Paul's Prenatal Pains
"These are the beginning of birth pains."
That phrase from Mark 13:8 gave a table of men in Mozambique quite a few pains. But our suffering was turned to delight as anguished study gave birth to a new reading of Jesus' dark prophecy about the end times. Instead of "birth pangs" the Nyungwe translators had used a word meaning, "beginning of a major crisis." The consultant, Hessel, thought it should say "birth pains." I turned to the handy dandy "Biblical Analysis & Research Tool" known affectionately as BART, and looked for every occurrence of the word ὠδίν, birth pains.
ὠδίν and ὠδίνω, "birth pains" in the New Testament
(Let me know if I've omitted any occurrences. All Scripture NIV unless noted)
- Matt 24:8: All these are the beginning of birth pains.
- Mar 13:8: These are the beginning of birth pains.
- Act 2:24: But God raised him from the dead, freeing him from the agony of death, because it was impossible for death to keep its hold on him.
- Gal 4:19: My dear children, for whom I am again in the pains of childbirth until Christ is formed in you,
- Gal 4:27: For it is written:
“Be glad, O barren woman,
who bears no children;
break forth and cry aloud,
you who have no labor pains"
- 1 Thes 5:3: While people are saying, “Peace and safety,” destruction will come on them suddenly, as labor pains on a pregnant woman, and they will not escape.
- Rev 12:2: She was pregnant and cried out in pain as she was about to give birth.
Clearly this word refers to labor pains. But the question is, "Do we need to translate it like that?" My two favorite idiomatic translations don't have any pains:
- NLT: But all this will be only the beginning of the horrors to come.
- CEV: But this is just the beginning of troubles.
Old Testament Birth Pains
As a naughty little boy in Sunday school, one of my favorite Old Testament verses was this one:
"We were with child, we writhed, but we gave birth only to wind." (Is. 26:18, NRSV)
I'll leave an analysis of this and Isaiah 54:1 to those of you who are studying Hebrew.
After Hessel had made his case, we were all convinced that it was a good option. But then his face lit up like he'd just had a vision of the heavens and he said, "I never noticed that before. The reason that they are birth pains is that they are a temporary difficulty that results in something good." And I added, "Of course! The birth pains result in the coming of the Son of Man." Hessel wasn't quite so crazy about that idea and threatened to report me to my director if I blogged about it. But, think about it. Labor leading to a child. And that motif comes up again in Galatians 4:19, only this time it is Paul who is pregnant with the Christ who is being "formed" in the Galatians. The idea pops out one more time in Revelation 12:2, where the woman gives birth to a child who would destroy the dragon.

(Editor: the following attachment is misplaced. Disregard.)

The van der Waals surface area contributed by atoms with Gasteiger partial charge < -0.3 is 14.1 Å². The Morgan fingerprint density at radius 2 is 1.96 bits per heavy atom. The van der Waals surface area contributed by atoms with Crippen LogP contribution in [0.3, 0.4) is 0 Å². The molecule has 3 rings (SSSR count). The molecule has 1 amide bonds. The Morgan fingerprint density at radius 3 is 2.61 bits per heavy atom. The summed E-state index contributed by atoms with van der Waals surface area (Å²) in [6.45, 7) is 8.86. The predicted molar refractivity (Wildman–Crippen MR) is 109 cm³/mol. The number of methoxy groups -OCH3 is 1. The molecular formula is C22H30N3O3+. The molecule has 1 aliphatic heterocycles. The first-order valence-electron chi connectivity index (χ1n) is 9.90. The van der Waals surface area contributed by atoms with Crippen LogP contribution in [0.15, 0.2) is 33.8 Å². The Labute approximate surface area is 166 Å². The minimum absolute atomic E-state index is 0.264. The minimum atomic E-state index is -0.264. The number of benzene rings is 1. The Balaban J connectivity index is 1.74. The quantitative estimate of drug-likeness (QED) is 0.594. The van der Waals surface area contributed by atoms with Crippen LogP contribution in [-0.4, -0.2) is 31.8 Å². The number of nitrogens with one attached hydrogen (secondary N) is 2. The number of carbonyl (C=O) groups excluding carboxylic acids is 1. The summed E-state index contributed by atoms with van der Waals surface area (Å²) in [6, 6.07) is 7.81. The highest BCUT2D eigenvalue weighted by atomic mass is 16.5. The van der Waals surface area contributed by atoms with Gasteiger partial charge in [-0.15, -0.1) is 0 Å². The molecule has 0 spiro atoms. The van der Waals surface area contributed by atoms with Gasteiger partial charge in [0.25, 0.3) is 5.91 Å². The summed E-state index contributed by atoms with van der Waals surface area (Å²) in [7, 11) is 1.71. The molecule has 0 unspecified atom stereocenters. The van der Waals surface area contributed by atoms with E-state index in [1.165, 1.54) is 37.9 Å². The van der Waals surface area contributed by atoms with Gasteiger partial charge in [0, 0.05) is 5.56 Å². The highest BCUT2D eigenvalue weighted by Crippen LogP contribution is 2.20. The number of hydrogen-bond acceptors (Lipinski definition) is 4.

That one little word turns out to be hugely thematic for the entire Gospel of Mark. Mark is the Gospel of the Son of Man, or as they say in Nyungwe, the child of a person. (There is no grammatical gender in Bantu languages that differentiates between male and female.) The whole book depicts Jesus as a model for suffering Christians in Rome. The narrative is pregnant with meaning as believers hear Jesus promise in Mark 13 that they will suffer terrible tribulation and then that their Savior is coming: "the Son of Man coming in clouds with great power and glory."
These were some of the words available in the Nyungwe dictionary that describe labor:
-bvulumukidwa vt. to begin the pains of childbirth, to be fearful or apprehensive.
bzwade adj. she who gave birth.
kubala n. delivery, the act of giving birth, parturition.
kubereka n. the act of giving birth, delivery a child.
nyakhulukutu n. pain of the uterus that some women feel after the birth of a baby.
ubzwade n. the quality of being in labor, ready to give birth, the state of she who is giving birth in a short time.
ukidwa vt. to begin the pains of childbirth, to be fearful or apprehensive.
The translators chose the first one.
Psalm 51 doesn't mention birth pains but it does talk about birth.